Revolution in South Asia

An Internationalist Info Project

UNMIN Claims It May Not Be Able to Stay in Nepal For Long

Posted by n3wday on March 18, 2010

This article was published in Telegraph Nepal on March 15, 2010.

UNMIN with limited mandate prefers to quit Nepal

The United Nations’ Political Mission in Nepal, UNMIN, which has been in controversy since its official arrival, 23 January 2007, for its presumed pro Maoist posture has threatened to pull out from Nepal.

Karin Landgren, the UNMIN Chief accompanied by some UNMIN officials held consultations with major political parties of Nepal, Sunday March 14, 2010, over matters pertaining to integration of Maoists’ militias, wherein it is reported that the UNMIN officials conveyed Nepali political actors that in the prevailing circumstances with little capacity to assist the peace process, the UNMIN cannot stay longer in Nepal.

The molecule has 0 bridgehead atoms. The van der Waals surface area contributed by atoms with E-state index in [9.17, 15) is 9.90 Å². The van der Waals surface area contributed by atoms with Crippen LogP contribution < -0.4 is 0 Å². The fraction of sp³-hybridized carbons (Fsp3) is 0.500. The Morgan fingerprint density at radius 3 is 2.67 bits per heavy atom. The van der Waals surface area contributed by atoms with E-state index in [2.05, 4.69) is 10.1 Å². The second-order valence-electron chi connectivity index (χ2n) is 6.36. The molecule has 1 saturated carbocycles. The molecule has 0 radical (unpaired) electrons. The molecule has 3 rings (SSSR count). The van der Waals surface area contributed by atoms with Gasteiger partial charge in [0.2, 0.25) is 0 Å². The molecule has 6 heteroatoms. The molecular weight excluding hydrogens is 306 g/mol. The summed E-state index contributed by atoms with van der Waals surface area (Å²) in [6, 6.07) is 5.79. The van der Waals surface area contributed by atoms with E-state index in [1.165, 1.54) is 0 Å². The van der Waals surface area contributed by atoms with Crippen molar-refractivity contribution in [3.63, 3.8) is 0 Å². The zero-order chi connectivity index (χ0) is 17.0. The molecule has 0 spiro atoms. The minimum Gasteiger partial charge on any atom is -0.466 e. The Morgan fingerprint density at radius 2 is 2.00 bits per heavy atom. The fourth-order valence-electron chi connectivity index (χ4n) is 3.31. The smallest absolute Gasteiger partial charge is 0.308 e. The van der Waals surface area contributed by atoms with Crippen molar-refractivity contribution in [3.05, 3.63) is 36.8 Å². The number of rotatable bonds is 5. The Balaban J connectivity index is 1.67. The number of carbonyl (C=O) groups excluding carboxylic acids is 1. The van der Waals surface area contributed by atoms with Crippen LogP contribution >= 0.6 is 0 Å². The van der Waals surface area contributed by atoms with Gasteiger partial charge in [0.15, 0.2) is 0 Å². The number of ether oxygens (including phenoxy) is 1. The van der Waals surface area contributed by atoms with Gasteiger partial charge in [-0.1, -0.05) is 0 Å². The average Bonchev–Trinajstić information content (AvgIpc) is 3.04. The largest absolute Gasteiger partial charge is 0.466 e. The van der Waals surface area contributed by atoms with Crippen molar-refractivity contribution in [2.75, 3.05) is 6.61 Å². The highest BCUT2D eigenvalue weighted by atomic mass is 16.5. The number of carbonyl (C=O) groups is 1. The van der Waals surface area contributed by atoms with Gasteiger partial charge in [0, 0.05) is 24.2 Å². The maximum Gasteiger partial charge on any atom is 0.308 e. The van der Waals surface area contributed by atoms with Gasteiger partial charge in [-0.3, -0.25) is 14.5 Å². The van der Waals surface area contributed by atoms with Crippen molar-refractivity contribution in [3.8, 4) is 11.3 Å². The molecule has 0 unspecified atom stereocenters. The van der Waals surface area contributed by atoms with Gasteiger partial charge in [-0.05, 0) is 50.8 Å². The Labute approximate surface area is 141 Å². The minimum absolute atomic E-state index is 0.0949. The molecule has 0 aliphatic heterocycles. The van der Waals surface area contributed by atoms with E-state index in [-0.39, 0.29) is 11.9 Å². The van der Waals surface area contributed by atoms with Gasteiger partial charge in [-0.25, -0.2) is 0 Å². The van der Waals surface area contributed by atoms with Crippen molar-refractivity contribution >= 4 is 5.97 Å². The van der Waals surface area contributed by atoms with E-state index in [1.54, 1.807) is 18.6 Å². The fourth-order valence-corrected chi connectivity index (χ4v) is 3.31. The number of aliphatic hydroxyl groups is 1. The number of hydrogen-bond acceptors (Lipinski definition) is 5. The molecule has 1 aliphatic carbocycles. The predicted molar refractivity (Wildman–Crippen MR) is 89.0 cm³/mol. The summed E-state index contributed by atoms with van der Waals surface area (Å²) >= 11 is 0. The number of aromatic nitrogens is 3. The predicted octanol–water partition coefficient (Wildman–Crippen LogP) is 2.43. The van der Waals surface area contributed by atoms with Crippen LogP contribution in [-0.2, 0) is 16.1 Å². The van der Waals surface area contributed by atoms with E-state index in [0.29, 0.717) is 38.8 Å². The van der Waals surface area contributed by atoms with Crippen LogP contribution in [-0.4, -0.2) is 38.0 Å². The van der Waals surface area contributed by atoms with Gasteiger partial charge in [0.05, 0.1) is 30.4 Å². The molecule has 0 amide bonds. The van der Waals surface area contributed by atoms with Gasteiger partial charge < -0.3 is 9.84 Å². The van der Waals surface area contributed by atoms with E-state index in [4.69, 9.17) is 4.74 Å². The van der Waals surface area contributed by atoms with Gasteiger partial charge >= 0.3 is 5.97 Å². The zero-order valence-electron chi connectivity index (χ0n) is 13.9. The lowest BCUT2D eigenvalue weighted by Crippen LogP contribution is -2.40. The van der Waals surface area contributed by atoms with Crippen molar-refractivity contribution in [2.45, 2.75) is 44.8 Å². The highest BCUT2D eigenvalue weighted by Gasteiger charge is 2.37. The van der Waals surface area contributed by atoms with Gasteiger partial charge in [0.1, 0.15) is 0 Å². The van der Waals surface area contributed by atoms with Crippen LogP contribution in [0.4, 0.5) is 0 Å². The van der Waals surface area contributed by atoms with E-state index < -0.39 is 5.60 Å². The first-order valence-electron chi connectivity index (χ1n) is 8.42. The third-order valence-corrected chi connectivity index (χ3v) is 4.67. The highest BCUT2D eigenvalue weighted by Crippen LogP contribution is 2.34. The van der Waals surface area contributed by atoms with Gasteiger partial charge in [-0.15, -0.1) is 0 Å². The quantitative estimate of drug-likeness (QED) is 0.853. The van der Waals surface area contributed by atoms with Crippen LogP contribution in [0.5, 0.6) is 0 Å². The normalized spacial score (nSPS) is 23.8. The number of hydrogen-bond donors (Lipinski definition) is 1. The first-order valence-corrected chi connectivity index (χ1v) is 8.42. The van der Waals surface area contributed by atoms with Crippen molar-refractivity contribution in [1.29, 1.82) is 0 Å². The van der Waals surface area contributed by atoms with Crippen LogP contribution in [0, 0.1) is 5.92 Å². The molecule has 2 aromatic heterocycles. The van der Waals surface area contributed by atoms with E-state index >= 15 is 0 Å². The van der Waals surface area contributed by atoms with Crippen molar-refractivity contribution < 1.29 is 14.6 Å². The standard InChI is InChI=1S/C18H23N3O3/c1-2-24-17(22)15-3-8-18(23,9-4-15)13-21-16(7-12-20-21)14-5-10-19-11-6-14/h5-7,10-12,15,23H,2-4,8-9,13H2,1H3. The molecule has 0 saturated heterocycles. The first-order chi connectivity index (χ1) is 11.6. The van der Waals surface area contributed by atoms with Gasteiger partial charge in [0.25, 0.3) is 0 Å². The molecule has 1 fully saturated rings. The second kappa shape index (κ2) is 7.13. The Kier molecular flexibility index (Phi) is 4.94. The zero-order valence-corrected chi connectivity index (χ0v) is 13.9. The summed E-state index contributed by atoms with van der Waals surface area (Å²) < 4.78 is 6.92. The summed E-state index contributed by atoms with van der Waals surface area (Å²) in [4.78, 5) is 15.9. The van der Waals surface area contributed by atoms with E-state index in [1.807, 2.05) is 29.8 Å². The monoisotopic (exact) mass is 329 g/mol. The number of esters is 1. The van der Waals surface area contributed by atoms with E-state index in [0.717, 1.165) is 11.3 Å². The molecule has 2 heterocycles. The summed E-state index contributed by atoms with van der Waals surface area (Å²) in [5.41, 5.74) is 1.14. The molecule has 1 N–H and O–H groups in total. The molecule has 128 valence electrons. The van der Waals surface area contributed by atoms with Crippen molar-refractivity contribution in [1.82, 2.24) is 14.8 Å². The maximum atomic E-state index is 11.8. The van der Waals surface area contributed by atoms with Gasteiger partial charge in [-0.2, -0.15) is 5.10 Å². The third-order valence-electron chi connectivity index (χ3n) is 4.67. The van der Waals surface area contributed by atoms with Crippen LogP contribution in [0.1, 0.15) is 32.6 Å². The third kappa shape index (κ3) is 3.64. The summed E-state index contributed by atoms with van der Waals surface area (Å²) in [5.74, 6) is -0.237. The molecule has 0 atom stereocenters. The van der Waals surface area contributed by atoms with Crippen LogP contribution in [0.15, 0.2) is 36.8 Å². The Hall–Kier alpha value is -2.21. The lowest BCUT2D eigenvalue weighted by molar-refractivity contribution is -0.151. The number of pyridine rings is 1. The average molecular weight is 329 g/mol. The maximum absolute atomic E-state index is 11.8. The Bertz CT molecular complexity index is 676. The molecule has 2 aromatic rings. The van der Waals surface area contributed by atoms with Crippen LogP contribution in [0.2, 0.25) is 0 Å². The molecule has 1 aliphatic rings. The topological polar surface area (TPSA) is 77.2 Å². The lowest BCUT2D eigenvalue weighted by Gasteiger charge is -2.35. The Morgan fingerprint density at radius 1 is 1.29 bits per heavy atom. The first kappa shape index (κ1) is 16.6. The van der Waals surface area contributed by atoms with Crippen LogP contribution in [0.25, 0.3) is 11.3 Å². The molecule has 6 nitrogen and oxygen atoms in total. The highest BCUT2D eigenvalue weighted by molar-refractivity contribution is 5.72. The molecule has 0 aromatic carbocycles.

The UNMIN representatives held the meeting at a five star hotel somewhere in Lalitpur wherein leaders like Krishna Prasad Sitaula of Nepali Congress, Ishwor Pokharel of United Marxist Leninists and Krishna Bahadur Mahara of Unified Maoists’ Party attended the meeting. Mr. Mahara had earlier claimed that, India-Nepal’s southern neighbor was not in favor of UNMIN’s presence in Nepal and that anti-UNMIN remarks were being made as per the diktats of India.

Samuel Tamrat- deputy head of UNMIN had directly asked the leaders during the meeting to provide alternative to UNMIN. But Tamart, as reported by the media, made it clear to the leaders that the UNMIN with its limited mandate cannot continue with its Nepal mission for long.

The local media here in Nepal, The Peoples’ Review English Weekly and The Jan Manch vernacular Weekly, to be precise in the year 2006, had claimed that it was Tamrat’s excessive hobnobbing with the leaders of Nepal and India during his fortnight stay in the region, encouraged the Nepali leaders to declare Nepal a secular State.


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